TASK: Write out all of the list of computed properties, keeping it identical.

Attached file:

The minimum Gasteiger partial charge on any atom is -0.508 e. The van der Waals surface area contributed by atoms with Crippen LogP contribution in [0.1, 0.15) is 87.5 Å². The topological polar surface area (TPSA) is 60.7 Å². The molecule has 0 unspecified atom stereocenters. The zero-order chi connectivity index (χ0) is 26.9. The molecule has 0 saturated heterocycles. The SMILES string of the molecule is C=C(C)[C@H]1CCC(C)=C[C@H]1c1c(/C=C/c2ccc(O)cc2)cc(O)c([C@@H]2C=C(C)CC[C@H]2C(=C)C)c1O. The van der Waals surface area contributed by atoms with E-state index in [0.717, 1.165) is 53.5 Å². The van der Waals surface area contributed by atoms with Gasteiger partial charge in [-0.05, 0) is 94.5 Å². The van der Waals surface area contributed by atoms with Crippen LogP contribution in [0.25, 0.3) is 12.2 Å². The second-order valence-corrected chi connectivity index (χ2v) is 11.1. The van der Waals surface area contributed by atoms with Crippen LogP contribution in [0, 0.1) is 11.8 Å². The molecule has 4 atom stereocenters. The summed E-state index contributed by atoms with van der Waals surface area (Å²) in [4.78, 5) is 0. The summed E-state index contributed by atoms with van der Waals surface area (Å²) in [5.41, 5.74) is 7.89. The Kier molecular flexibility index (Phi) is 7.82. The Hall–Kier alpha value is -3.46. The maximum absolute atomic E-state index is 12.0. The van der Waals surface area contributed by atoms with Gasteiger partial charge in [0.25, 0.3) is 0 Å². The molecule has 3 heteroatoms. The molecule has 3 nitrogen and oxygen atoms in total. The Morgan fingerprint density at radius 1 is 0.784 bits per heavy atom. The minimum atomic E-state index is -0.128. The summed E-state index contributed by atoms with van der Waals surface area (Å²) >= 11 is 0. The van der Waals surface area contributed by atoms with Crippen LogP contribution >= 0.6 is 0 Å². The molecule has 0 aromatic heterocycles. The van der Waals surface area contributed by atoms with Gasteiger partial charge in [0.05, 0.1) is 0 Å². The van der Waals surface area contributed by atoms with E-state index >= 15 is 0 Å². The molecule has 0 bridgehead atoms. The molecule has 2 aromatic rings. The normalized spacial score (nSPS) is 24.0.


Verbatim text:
The minimum Gasteiger partial charge on any atom is -0.508 e. The van der Waals surface area contributed by atoms with Crippen LogP contribution in [0.1, 0.15) is 87.5 Å². The topological polar surface area (TPSA) is 60.7 Å². The molecule has 0 unspecified atom stereocenters. The zero-order chi connectivity index (χ0) is 26.9. The molecule has 0 saturated heterocycles. The SMILES string of the molecule is C=C(C)[C@H]1CCC(C)=C[C@H]1c1c(/C=C/c2ccc(O)cc2)cc(O)c([C@@H]2C=C(C)CC[C@H]2C(=C)C)c1O. The van der Waals surface area contributed by atoms with E-state index in [0.717, 1.165) is 53.5 Å². The van der Waals surface area contributed by atoms with Gasteiger partial charge in [-0.05, 0) is 94.5 Å². The van der Waals surface area contributed by atoms with Crippen LogP contribution in [0.25, 0.3) is 12.2 Å². The second-order valence-corrected chi connectivity index (χ2v) is 11.1. The van der Waals surface area contributed by atoms with Crippen LogP contribution in [0, 0.1) is 11.8 Å². The molecule has 4 atom stereocenters. The summed E-state index contributed by atoms with van der Waals surface area (Å²) in [4.78, 5) is 0. The summed E-state index contributed by atoms with van der Waals surface area (Å²) in [5.41, 5.74) is 7.89. The Kier molecular flexibility index (Phi) is 7.82. The Hall–Kier alpha value is -3.46. The maximum absolute atomic E-state index is 12.0. The van der Waals surface area contributed by atoms with Gasteiger partial charge in [0.25, 0.3) is 0 Å². The molecule has 3 heteroatoms. The molecule has 3 nitrogen and oxygen atoms in total. The Morgan fingerprint density at radius 1 is 0.784 bits per heavy atom. The minimum atomic E-state index is -0.128. The summed E-state index contributed by atoms with van der Waals surface area (Å²) >= 11 is 0. The van der Waals surface area contributed by atoms with Crippen LogP contribution >= 0.6 is 0 Å². The molecule has 0 aromatic heterocycles. The van der Waals surface area contributed by atoms with Gasteiger partial charge in [0.05, 0.1) is 0 Å². The van der Waals surface area contributed by atoms with E-state index >= 15 is 0 Å². The molecule has 0 bridgehead atoms. The molecule has 2 aromatic rings. The normalized spacial score (nSPS) is 24.0.